Time Warner announced on October 14th, 2009 that they will begin offering 4G mobile wireless internet services in the Charlotte area, they have apparently teamed up/invested in the Sprint/Clearwire network, as well as developed part of their own wireless network build-out. The service is targeted at mobile urban users that will be accessing the network with a variety of devices such as iPods, Netbooks, and Laptops.
The idea of the network is to naturally extend the homeowner services currently being provided by Timer Warner seamlessly into the mobile market, while still providing the well established quality of service that Time Warner has worked so hard to maintain. I could see this wireless network deployment as an initial push for them to eventually be planning to provide a mobile triple-play style service.Â Even if that is several years away though, this deployment is giving their current fiber/coax network an immediate additional redundancy, as well as numerous additional bandwidth regeneration/backhaul points throughout the existing network.
The wireless internet service is said to be able to provide speeds up to 6mbit/s downloand bandwidth and part of a mbit of upload bandwidth, almost exactly comparable to the home cable modem service that they currently provide throughout this region. â€œThis is an important part of our strategy to give our customers any content, on any device, anytime, anywhere,â€ says Carol Hevey, executive vice president of the Carolina region for Time Warner Cable. The first product to launch is Road Runner Mobile, with a monthly charge between $40 and $80 for customers with at least one other Time Warner Cable service.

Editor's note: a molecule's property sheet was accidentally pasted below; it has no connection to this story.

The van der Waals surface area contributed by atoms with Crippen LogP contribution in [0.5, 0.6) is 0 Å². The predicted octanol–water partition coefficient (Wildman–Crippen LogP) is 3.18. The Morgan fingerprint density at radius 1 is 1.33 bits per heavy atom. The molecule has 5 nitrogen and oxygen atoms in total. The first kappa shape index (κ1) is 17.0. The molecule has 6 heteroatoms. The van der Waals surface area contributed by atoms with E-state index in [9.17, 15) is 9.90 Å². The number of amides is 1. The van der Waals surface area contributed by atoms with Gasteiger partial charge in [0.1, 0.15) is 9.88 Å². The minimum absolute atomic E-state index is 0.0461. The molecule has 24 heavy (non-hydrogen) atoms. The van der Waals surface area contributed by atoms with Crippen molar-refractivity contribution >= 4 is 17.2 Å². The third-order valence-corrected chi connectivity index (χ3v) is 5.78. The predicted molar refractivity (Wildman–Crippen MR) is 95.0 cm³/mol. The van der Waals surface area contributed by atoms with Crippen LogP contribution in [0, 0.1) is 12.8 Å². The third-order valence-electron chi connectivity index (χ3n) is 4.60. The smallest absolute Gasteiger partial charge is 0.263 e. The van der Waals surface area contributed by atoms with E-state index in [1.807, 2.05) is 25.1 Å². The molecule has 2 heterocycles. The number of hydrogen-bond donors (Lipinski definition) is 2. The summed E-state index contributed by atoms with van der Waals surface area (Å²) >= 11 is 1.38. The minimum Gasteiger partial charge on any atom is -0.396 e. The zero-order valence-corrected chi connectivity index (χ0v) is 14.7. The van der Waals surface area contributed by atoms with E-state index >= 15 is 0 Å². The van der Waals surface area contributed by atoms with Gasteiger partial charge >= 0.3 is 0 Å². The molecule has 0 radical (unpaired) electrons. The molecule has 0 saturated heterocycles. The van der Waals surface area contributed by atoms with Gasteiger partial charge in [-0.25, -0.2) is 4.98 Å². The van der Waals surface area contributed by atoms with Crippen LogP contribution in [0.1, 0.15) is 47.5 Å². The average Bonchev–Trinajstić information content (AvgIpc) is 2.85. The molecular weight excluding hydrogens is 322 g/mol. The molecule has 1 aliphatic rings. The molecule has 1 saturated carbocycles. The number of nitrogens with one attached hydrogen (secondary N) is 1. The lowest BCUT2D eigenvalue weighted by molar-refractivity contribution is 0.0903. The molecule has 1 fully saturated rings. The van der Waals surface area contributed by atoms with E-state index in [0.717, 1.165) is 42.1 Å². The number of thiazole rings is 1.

Comparably, Verizon recently launched the MiFi service on their 3G network in Charlotte, and of course we had to get one to try out! So far we’ve been really happy with the result. Though the bandwidth is a bit slower, 3mbit/s down when I did the last speed test in the university area of Charlotte. The technology of the MiFi is pretty neat as well, the connection is stable and the WiFi signal transmitted from the MiFi device is surprising strong.
Wireless technologies such as these are only going to become more and more prevalent in the immediate future, and as I predict, continue to be targeted only in the densely populated urban centers and major metropolitan areas for at least the next 5 years. Though I must admit that being able to provide guaranteed 6mbit mobile wireless internet services in the Charlotte market is quite impressive. Making a service like this truly affordable is going to be the key, it’s likely not going to be much cheaper until a massive amount of investment is put into additional nationwide infrastructure though. When I get the opportunity to try this wireless service out, I’ll be sure to get an update posted on here for all of you.